No shortage of preparation went into Chicago businessman Bruce Rauner’s official announcement Wednesday that he will be a candidate for the Republican nomination for governor. A two-year buildup orchestrated by professional consultants culminated in Rauner’s campaign releasing a slickly produced online introductory video in place …Read More
Gov. Pat Quinn put on his best tough guy act Tuesday to show reporters he is holding Democratic legislative leaders accountable for the latest failure to fix the state’s pension system. In his first public comments since the General Assembly adjourned its spring session last …Read More
Mayor Rahm Emanuel’s plan to get political mileage from a revamped Chicago parking meter contract by swapping longer hours for free Sundays falls under the category of too cute by half. But if I were an alderman, all things considered, I’d vote for the deal …Read More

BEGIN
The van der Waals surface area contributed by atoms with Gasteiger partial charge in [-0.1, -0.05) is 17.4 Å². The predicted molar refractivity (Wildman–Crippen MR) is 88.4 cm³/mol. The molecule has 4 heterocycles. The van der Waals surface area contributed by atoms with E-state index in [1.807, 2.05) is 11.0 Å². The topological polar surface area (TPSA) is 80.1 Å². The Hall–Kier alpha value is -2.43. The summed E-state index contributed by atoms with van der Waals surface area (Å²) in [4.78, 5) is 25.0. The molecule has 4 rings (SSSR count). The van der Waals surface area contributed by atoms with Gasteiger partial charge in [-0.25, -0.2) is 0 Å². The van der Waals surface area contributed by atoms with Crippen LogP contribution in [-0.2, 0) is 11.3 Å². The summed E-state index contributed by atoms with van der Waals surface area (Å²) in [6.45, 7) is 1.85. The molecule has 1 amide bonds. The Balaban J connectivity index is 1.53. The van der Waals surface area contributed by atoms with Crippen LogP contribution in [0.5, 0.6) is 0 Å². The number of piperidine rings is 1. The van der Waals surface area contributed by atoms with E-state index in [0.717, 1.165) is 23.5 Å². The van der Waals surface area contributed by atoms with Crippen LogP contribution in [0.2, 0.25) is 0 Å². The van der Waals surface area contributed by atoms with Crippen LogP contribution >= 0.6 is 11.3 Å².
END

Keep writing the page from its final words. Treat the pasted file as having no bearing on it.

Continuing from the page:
SPRINGFIELD — Lee Suarez and Char McAllister drove Friday morning to the state Capitol from the small southern Illinois town of Jerseyville, hoping for nothing more than to return home one step closer to being recognized as full and equal citizens of this nation. Instead, …
SPRINGFIELD — I found myself Wednesday wandering down a long subterranean corridor filled with a bright white light. Far up ahead were two gray doors and behind them, well, not darkness exactly, but definitely a darker place. The doors opened, and heat rushed out to …
A whole lot of people have a whole lot invested in making sure the United Neighborhood Organization and its CEO Juan Rangel survive the scandal over insider dealings in its handling of a $98 million school construction grant. From the politicians who benefit from Rangel’s …Read More
Free Sunday parking in the neighborhoods. That’s the sweetener Mayor Rahm Emanuel is offering Chicagoans and their aldermen to help swallow the bitter pill of a revised parking meter lease deal. But on Friday the Emanuel administration opened the door for some aldermen to over-ride …Read More